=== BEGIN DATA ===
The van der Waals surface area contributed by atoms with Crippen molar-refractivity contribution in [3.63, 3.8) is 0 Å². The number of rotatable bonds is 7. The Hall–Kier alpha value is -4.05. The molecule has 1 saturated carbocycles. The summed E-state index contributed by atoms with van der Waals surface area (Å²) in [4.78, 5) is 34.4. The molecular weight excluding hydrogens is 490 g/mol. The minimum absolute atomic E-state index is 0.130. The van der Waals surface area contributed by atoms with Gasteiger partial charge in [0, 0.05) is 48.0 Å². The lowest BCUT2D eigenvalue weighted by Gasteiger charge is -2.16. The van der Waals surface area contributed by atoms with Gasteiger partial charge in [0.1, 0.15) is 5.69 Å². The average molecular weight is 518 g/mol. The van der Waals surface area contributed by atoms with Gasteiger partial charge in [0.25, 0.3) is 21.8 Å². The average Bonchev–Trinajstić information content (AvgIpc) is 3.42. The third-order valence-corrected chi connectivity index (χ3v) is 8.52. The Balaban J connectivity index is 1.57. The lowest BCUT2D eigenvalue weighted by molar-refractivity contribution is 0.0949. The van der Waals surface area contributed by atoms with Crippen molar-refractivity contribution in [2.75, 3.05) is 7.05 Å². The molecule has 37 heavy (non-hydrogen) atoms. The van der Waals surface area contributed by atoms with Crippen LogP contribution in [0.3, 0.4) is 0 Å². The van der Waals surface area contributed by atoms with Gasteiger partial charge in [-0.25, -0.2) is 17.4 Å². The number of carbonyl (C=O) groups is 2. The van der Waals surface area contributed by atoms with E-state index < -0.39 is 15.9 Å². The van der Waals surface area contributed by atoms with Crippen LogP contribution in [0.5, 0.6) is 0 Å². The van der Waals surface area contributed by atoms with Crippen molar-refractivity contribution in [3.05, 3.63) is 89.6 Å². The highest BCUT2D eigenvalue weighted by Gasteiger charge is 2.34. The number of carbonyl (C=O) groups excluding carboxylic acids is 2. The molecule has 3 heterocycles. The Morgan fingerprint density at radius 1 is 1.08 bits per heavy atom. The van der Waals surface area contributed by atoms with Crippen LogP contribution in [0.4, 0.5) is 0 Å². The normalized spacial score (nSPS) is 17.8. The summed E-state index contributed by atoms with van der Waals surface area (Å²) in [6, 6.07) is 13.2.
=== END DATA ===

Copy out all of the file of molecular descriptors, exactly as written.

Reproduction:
The van der Waals surface area contributed by atoms with Crippen molar-refractivity contribution in [3.63, 3.8) is 0 Å². The number of rotatable bonds is 7. The Hall–Kier alpha value is -4.05. The molecule has 1 saturated carbocycles. The summed E-state index contributed by atoms with van der Waals surface area (Å²) in [4.78, 5) is 34.4. The molecular weight excluding hydrogens is 490 g/mol. The minimum absolute atomic E-state index is 0.130. The van der Waals surface area contributed by atoms with Gasteiger partial charge in [0, 0.05) is 48.0 Å². The lowest BCUT2D eigenvalue weighted by Gasteiger charge is -2.16. The van der Waals surface area contributed by atoms with Gasteiger partial charge in [0.1, 0.15) is 5.69 Å². The average molecular weight is 518 g/mol. The van der Waals surface area contributed by atoms with Gasteiger partial charge in [0.25, 0.3) is 21.8 Å². The average Bonchev–Trinajstić information content (AvgIpc) is 3.42. The third-order valence-corrected chi connectivity index (χ3v) is 8.52. The Balaban J connectivity index is 1.57. The lowest BCUT2D eigenvalue weighted by molar-refractivity contribution is 0.0949. The van der Waals surface area contributed by atoms with Crippen molar-refractivity contribution in [2.75, 3.05) is 7.05 Å². The molecule has 37 heavy (non-hydrogen) atoms. The van der Waals surface area contributed by atoms with Crippen LogP contribution in [0.3, 0.4) is 0 Å². The van der Waals surface area contributed by atoms with Gasteiger partial charge in [-0.25, -0.2) is 17.4 Å². The number of carbonyl (C=O) groups is 2. The van der Waals surface area contributed by atoms with E-state index < -0.39 is 15.9 Å². The van der Waals surface area contributed by atoms with Crippen LogP contribution in [0.5, 0.6) is 0 Å². The van der Waals surface area contributed by atoms with Crippen molar-refractivity contribution in [3.05, 3.63) is 89.6 Å². The highest BCUT2D eigenvalue weighted by Gasteiger charge is 2.34. The number of carbonyl (C=O) groups excluding carboxylic acids is 2. The molecule has 3 heterocycles. The Morgan fingerprint density at radius 1 is 1.08 bits per heavy atom. The van der Waals surface area contributed by atoms with Crippen LogP contribution in [0.4, 0.5) is 0 Å². The normalized spacial score (nSPS) is 17.8. The summed E-state index contributed by atoms with van der Waals surface area (Å²) in [6, 6.07) is 13.2.